COLUMBIA - Streaming in to find the few empty seats left in the ballroom of the Tiger Hotel, members of Karis Community Church sang a contemporary version of an old hymn and waited for the first announcement during last Sunday's service.
"There could be some tears shed," Pastor Kevin Larson said. "But this is our last Sunday here."
After waiting for the cheers to die down, Larson said, "That didn't sound like a tear."
Today, Karis will meet for the first time at its new downtown home in the Missouri Theatre Center for the Arts, a venue that can accommodate the significant growth in church membership. Karis began in 2005 as a handful of people gathering at Larson's home on Sunday mornings, Larson's wife, Amy, said. It has since grown to a congregation of about 100, meeting for two-and-a-half years at the Tiger Hotel. Although the church has outgrown that space, the new contract with the Missouri Theatre ensures Karis can keep to its original motto to be "In the ‘District' for Good."
"Missouri Theatre is the cultural center of the city," Deacon Rob Gaskin said. "We'll be in a strategic location to effectively and efficiently shape the culture being produced."
Janice Seagraves, a new member, helped the church move its equipment and supplies, which filled only a small trailer, into the Missouri Theater last Sunday night. She said it was important that she and her husband choose a church that makes itself relevant to the culture of the community.
"It was exciting to see Karis was already geared that way without losing the strength of the Gospel story," Seagraves said.
One of the ways Karis has plugged into the Columbia community has been through clean-up projects coordinated through the city's Parks and Recreation Department. Volunteer Coordinator Leigh Britt, who has been with the city for eight years, said this kind of partnership is a first for Columbia.
"Honestly, it's a bit unusual to have a group that approaches us with an idea," Britt said. "That's what makes this so special."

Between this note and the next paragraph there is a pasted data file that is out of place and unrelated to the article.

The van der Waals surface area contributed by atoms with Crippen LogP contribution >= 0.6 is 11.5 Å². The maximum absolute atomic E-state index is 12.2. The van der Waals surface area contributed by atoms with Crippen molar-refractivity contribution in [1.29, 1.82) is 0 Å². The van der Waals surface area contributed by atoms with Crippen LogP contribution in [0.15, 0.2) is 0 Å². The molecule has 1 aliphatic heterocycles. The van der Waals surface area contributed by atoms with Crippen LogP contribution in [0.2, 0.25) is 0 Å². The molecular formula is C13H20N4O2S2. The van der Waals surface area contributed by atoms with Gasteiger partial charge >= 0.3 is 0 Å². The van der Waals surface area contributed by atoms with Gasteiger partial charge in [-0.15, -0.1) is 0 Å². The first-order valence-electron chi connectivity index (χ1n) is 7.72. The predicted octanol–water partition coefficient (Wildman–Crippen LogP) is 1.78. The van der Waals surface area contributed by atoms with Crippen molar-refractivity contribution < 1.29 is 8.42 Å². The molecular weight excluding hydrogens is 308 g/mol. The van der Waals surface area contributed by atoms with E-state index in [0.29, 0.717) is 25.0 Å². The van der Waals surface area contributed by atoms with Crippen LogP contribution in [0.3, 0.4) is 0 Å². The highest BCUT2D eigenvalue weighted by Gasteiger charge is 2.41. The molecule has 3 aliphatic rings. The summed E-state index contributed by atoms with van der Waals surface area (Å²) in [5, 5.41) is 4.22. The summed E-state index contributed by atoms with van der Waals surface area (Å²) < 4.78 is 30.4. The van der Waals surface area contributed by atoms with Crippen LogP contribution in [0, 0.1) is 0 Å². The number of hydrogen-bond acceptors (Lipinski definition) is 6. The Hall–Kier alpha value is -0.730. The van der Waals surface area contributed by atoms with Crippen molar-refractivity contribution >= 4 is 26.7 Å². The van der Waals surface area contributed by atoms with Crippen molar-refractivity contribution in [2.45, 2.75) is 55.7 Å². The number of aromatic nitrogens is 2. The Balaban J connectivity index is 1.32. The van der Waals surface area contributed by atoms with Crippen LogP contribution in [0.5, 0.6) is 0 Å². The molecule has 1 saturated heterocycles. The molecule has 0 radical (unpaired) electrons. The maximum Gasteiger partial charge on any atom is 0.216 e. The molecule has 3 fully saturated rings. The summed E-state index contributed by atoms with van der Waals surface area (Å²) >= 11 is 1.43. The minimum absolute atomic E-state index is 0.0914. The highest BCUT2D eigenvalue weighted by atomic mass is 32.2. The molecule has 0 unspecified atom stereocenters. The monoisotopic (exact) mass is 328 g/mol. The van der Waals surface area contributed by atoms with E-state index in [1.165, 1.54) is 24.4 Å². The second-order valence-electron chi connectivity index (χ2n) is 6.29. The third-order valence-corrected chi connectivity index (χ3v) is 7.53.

The first clean-up project, in October 2007, showed that Karis has a real interest in what goes on in downtown Columbia, Britt said. The church-wide community projects are led by Gaskin, who said he talks with Britt at least a couple times a month. Karis will lead another clean-up project Sept. 27, Gaskin said, in addition to co-sponsoring a Columbia graffiti summit in the fall. Larson said community members can go to karischurch.org to find ways to get involved.
"This is a good example of how citizens can solve problems in their own community," Britt said.
Karis will be the second church housed in the Missouri Theatre, Executive Director David A. White III said. The first, Urban Empowerment Ministries, which used the theatre from June 2005 to December 2005, found the space to be more than what it needed, Pastor Lester Woods said. White said he is glad it worked out with Karis to use the space.
"The success of this building and what it means to the community as Columbia's living room is that it serves multiple purposes," White said. "Now we can do even more because we have so much more space."
The additional space created by the renovation of the Missouri Theatre will help Karis expand services to its youth. Susan Yoder, who is in charge of the children's ministry, said having two available rooms at the theater will allow for older children to be separated from the nursery-age children. Larson said this will make Karis "ready to go" with children's ministry, which until now has been comprised only of Larson's own children.
The volume of the Missouri Theatre, with seating for 1,200, is actually something Karis leaders are trying to minimize. Larson said artists in the church are working on a huge curtain that will hang from the balcony to make the theater seem smaller.
"We don't want people to come into this huge space and just be eaten up," Larson said.
Karis offers people the opportunity to get involved in the church through "C-Groups," 11 different community groups Larson said are at the heart of Karis life. Although the church-wide events have focused on downtown, C-Groups are available in five areas of the city. Gaskin said C-Groups can choose their own service projects, and each has its own community niche. Intern Ryan Worley, in his Sunday sermon, summed up this aspect of Karis life: "The welfare of our church is tied to the welfare of our community."
Remaining in The District is central to the vision of Karis leadership. Larson said that even if a building or land were to be donated, the church would not leave downtown.
"I would just ask if we could sell it," he said.